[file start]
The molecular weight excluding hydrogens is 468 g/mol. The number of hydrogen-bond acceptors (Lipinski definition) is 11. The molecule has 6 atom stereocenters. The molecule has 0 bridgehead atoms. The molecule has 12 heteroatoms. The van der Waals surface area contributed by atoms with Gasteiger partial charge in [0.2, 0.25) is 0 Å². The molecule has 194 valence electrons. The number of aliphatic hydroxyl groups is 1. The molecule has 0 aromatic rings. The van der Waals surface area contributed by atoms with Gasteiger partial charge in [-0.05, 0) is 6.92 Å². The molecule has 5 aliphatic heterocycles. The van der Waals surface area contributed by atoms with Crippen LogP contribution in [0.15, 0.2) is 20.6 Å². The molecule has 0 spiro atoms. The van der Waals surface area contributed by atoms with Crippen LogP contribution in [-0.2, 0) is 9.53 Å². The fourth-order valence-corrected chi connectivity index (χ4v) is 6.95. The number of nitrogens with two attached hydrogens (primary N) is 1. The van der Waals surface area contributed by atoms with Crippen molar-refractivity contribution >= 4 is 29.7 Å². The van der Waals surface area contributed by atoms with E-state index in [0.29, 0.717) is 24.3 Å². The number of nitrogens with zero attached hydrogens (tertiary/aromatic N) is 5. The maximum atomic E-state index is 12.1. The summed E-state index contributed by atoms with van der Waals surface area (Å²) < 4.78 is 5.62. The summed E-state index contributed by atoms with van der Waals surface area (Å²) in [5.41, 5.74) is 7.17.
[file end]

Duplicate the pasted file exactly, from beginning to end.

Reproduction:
The molecular weight excluding hydrogens is 468 g/mol. The number of hydrogen-bond acceptors (Lipinski definition) is 11. The molecule has 6 atom stereocenters. The molecule has 0 bridgehead atoms. The molecule has 12 heteroatoms. The van der Waals surface area contributed by atoms with Gasteiger partial charge in [0.2, 0.25) is 0 Å². The molecule has 194 valence electrons. The number of aliphatic hydroxyl groups is 1. The molecule has 0 aromatic rings. The van der Waals surface area contributed by atoms with Gasteiger partial charge in [-0.05, 0) is 6.92 Å². The molecule has 5 aliphatic heterocycles. The van der Waals surface area contributed by atoms with Crippen LogP contribution in [0.15, 0.2) is 20.6 Å². The molecule has 0 spiro atoms. The van der Waals surface area contributed by atoms with Crippen LogP contribution in [-0.2, 0) is 9.53 Å². The fourth-order valence-corrected chi connectivity index (χ4v) is 6.95. The number of nitrogens with two attached hydrogens (primary N) is 1. The van der Waals surface area contributed by atoms with Crippen molar-refractivity contribution >= 4 is 29.7 Å². The van der Waals surface area contributed by atoms with E-state index in [0.29, 0.717) is 24.3 Å². The number of nitrogens with zero attached hydrogens (tertiary/aromatic N) is 5. The maximum atomic E-state index is 12.1. The summed E-state index contributed by atoms with van der Waals surface area (Å²) < 4.78 is 5.62. The summed E-state index contributed by atoms with van der Waals surface area (Å²) in [5.41, 5.74) is 7.17.